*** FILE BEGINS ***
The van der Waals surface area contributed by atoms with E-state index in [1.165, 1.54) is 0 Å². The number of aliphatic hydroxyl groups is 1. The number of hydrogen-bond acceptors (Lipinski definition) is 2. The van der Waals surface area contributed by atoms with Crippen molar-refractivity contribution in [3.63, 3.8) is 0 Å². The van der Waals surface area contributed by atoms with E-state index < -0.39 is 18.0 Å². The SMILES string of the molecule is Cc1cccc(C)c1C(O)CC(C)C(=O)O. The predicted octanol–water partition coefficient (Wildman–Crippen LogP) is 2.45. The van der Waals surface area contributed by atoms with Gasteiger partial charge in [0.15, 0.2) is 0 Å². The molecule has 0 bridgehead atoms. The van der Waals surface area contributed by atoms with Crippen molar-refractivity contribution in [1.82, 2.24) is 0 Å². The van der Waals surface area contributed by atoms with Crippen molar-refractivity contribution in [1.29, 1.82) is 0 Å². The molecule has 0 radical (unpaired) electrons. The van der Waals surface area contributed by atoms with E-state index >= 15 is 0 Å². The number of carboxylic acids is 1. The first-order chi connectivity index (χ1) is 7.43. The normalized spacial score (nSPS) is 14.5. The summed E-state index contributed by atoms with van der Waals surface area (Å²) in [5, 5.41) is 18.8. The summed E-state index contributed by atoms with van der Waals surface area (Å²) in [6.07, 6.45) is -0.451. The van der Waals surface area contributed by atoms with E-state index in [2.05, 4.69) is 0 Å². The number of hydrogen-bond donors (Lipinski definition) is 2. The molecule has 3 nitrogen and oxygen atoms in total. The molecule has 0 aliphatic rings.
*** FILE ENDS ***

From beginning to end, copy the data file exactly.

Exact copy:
The van der Waals surface area contributed by atoms with E-state index in [1.165, 1.54) is 0 Å². The number of aliphatic hydroxyl groups is 1. The number of hydrogen-bond acceptors (Lipinski definition) is 2. The van der Waals surface area contributed by atoms with Crippen molar-refractivity contribution in [3.63, 3.8) is 0 Å². The van der Waals surface area contributed by atoms with E-state index < -0.39 is 18.0 Å². The SMILES string of the molecule is Cc1cccc(C)c1C(O)CC(C)C(=O)O. The predicted octanol–water partition coefficient (Wildman–Crippen LogP) is 2.45. The van der Waals surface area contributed by atoms with Gasteiger partial charge in [0.15, 0.2) is 0 Å². The molecule has 0 bridgehead atoms. The van der Waals surface area contributed by atoms with Crippen molar-refractivity contribution in [1.82, 2.24) is 0 Å². The van der Waals surface area contributed by atoms with Crippen molar-refractivity contribution in [1.29, 1.82) is 0 Å². The molecule has 0 radical (unpaired) electrons. The van der Waals surface area contributed by atoms with E-state index >= 15 is 0 Å². The number of carboxylic acids is 1. The first-order chi connectivity index (χ1) is 7.43. The normalized spacial score (nSPS) is 14.5. The summed E-state index contributed by atoms with van der Waals surface area (Å²) in [5, 5.41) is 18.8. The summed E-state index contributed by atoms with van der Waals surface area (Å²) in [6.07, 6.45) is -0.451. The van der Waals surface area contributed by atoms with E-state index in [2.05, 4.69) is 0 Å². The number of hydrogen-bond donors (Lipinski definition) is 2. The molecule has 3 nitrogen and oxygen atoms in total. The molecule has 0 aliphatic rings.